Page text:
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Wind energy is clean, but wind energy systems are not  

Credit:  By Alex Pavlak, The Baltimore Sun, www.baltimoresun.com 9 February 2012 ~~

Last year, Gov.Martin O’Malley proposed to build 500 megawatts of offshore wind. The debate centered around how much this would really cost, and the proposal died. This year, the proposal is to spend a fixed amount of money by capping the amount by which Maryland electric bills can increase. The state would be saying, essentially: Give us a billion dollars so we can build some offshore wind.

Like most Marylanders, I want electric power that is cheap and clean. However, I oppose offshore wind – because it is not cheap, and wind systems are not clean.

In its Annual Energy Outlook 2011, the Energy Information Administration at theU.S. Department of Energyestimated the cost of electricity from new-construction generators entering service in 2016. The stated purpose is to compare technologies without the confusion of incentives and subsidies. Here is the Annual Energy Outlook’s comparison of energy technologies and their cost in cents per kilowatt hour: natural gas, combined cycle, 6.2; advanced nuclear, 11.4; solar photovoltaic, 21.1; offshore wind, 24.4. These numbers are average wholesale cost estimates. Without subsidies, offshore wind is about four times more costly than new natural gas.

But my main complaint about offshore wind is not the cost but the fact that even though wind turbines are clean, wind systems are not. Wind turbines require polluting fossil-fuel backup to provide most of the power. This dilemma can be explained with a simple thought experiment:

Consider a model electric power system – say, the state of Maryland – with no electricity imports or exports across state borders. Assume a constant load with no daily or seasonal variation. Assume that load is being met with natural gas generators, and we will add wind farms to the grid.

Add a few wind turbines, and whenever the wind blows, the grid operator can throttle back the generators, save some natural gas and reduce emissions. A little bit of wind on a high-carbon system reduces emissions a little bit. But we can’t discard the natural gas generators, because we need them when there is no wind.

On adding more wind, the system reaches a “wind penetration limit” when, on windy days, the system gets all of its electricity from wind and all of the natural gas generators are shut down. If we installed still more wind turbines, the grid operator would have to shut them down just when they were most productive. Because the amount of wind is variable, the natural gas generators provide no power on windy days, all of the power on calm days, and, say, 75 percent of the power on average.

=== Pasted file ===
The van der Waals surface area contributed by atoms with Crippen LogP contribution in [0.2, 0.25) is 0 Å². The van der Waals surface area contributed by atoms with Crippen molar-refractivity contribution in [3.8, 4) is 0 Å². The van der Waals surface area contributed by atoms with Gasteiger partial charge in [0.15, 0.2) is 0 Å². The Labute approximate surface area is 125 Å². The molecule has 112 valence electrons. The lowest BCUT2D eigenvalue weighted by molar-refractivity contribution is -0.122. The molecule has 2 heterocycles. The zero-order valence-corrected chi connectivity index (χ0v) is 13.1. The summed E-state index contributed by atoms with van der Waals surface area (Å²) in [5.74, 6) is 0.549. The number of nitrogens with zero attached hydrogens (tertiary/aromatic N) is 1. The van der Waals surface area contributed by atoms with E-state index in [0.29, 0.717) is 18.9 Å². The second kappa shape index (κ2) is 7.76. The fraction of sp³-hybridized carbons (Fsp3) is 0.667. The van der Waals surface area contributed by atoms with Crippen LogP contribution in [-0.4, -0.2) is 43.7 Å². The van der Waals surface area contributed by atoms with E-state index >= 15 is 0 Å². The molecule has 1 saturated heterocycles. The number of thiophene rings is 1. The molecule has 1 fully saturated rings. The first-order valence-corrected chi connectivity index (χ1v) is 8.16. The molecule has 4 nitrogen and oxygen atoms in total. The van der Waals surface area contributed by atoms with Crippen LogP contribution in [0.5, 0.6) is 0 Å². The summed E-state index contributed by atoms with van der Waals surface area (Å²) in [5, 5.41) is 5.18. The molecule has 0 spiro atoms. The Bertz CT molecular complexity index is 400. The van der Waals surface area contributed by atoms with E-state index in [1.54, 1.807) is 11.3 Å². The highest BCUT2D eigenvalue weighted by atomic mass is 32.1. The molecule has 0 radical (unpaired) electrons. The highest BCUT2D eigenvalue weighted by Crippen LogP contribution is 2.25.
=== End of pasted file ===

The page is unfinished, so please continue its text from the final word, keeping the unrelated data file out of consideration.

But a system that derives three-quarters of its power from natural gas is not a clean system.

In an effort to increase wind penetration beyond 25 percent, advocates have explored compressed-air storage, plug-in electric vehicle storage, long-distance transmission, overbuilding with wind curtailment, demand management and wind-plus-hydro subsystems. All of this helps a little, but none of it changes the game. Most of the energy in a wind system that must deliver energy on demand comes from fossil fuel backup.

The main justification for offshore wind has been that it is the only way to meet the state Renewable Portfolio Standard (RPS). That is true. But the RPS is based on two false assumptions. It assumes that clean generators produce clean systems; our model shows that is not true for wind. The RPS also assumes that if we get a 20 percent emission reduction with intermittent renewables, we can get the other 80 percent some other way. How does that work exactly? We cannot start and stop nuclear power plants to back up wind.

At the executive level, the Department of Energy understands these nuances. This is why President Barack Obama has advocated clean energy standards – not renewables – in his past two State of the Union addressees. It is time for Maryland to rethink the RPS. A reasonable plan is to replace the RPS with a clean energy standard that includes natural gas and nuclear power.

Alex Pavlak, a resident of Severna Park, is an independent PhD professional engineer with a wind turbine patent. He has published a number of papers on clean energy systems.

Source:  By Alex Pavlak, The Baltimore Sun, www.baltimoresun.com 9 February 2012

This article is the work of the source indicated. Any opinions expressed in it are not necessarily those of National Wind Watch.

The copyright of this article resides with the author or publisher indicated. As part of its noncommercial effort to present the environmental, social, scientific, and economic issues of large-scale wind power development to a global audience seeking such information, National Wind Watch endeavors to observe “fair use” as provided for in section 107 of U.S. Copyright Law and similar “fair dealing” provisions of the copyright laws of other nations. Send requests to excerpt, general inquiries, and comments via e-mail.

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